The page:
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Hapoalim Seeks China, India Growth on Higher Israel Trade

Chairman of Bank Hapoalim BM Yair Seroussi.
Chairman of Bank Hapoalim BM Yair Seroussi. Photographer: Daniel Acker/Bloomberg

Bank Hapoalim Ltd., Israel’s second-largest lender by market value, plans to expand in China and India as local companies increase trade with the Asian countries, Chairman Yair Seroussi said.

“We see a shift in trade into these two markets,” Seroussi said in an interview at Hapoalim’s headquarters in Tel Aviv, Israel. “We are following the Israeli companies trading and investing there to offer them services.”

Export of goods from Israel increased $10.5 billion in 2010 and 41 percent of this gain was attributable to Asian countries, according to the Central Bureau of Statistics. Hapoalim already has a private banking branch in Singapore, a representative in Hong Kong and a private equity business in Beijing.

“In about five years, we see this becoming a mature business that will influence our financials,” Seroussi said of the Asia operations.

The international business is an essential long-term growth driver, Seroussi wrote in a letter published in the 2010 annual report. In 2009, domestic operations accounted for about 87 percent of Hapoalim’s revenue, according to data compiled by Bloomberg.

“Following customers to Asia is good, but is not expected to contribute much to the bank’s profitability,” Terence Klingman, an analyst at Meitav Investment House Ltd., said in a phone interview. He has a “buy” recommendation on the shares.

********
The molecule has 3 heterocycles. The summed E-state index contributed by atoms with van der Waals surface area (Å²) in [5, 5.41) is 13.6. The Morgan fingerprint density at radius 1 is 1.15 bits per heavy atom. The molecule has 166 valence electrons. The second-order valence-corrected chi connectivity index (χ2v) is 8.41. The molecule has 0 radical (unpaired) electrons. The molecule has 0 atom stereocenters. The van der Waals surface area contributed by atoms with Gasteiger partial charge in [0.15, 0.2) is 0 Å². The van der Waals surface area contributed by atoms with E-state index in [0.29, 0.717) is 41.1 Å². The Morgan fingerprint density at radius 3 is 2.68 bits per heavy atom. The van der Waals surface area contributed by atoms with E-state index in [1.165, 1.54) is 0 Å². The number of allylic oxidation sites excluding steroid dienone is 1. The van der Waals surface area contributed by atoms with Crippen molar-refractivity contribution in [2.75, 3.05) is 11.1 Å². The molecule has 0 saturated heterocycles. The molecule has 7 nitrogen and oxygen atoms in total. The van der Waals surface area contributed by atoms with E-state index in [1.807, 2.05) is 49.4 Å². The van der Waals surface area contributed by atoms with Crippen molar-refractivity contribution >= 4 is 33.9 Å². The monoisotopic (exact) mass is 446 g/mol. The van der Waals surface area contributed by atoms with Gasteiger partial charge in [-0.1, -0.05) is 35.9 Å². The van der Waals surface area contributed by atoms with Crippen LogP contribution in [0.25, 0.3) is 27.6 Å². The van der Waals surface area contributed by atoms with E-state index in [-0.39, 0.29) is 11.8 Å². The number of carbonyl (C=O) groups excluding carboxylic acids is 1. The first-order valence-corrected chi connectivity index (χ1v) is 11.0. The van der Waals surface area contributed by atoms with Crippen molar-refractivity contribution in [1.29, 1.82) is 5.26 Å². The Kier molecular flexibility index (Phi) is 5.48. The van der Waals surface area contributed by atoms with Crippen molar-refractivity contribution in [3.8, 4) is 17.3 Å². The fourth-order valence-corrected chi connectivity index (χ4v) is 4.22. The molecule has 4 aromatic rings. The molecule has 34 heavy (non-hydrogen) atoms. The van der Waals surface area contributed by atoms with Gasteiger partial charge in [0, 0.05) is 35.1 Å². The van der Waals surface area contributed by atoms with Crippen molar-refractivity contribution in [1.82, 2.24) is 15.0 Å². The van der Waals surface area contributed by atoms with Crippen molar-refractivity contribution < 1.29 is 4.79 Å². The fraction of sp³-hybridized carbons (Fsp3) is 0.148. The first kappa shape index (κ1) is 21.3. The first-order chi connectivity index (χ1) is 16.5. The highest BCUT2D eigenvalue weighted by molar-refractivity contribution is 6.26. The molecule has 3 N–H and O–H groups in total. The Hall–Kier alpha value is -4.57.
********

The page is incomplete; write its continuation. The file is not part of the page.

Retail Market

Hapoalim said on March 31 that profit in the fourth quarter climbed 53 percent to 713 million shekels ($207 million) as net interest income increased and provisions for bad loans declined.

The shares slid 2.2 percent to 17.50 shekels at the 4:30 p.m. close in Tel Aviv, bringing the loss this year to 5.3 percent. That compares to a decline of 2.8 percent for Bank Leumi Le-Israel Ltd., the country’s largest bank, and a 0.7 percent drop for Israel’s TA-25 benchmark stock index.

Hapoalim, which has an approximate 32 percent share of the Israeli retail market, is seeking to increase business with students, ultra Orthodox and Arab customers as well as medium-sized corporate clients.

“In terms of retail, we see domestic growth in the Arab sector in Israel and in the ultra-religious sector, especially in the city of Jerusalem. We are only touching this potential and we think there is a lot of room to increase,” Seroussi, 55, said. Hapoalim is also growing in the U.S. and Switzerland, he said.

“In New York, we are expanding from our historical business with Israeli clients to the domestic middle market,” said Serrousi, who previously was the head of Morgan Stanley in Israel. That branch added 150 new corporate customers in the past year, he said.

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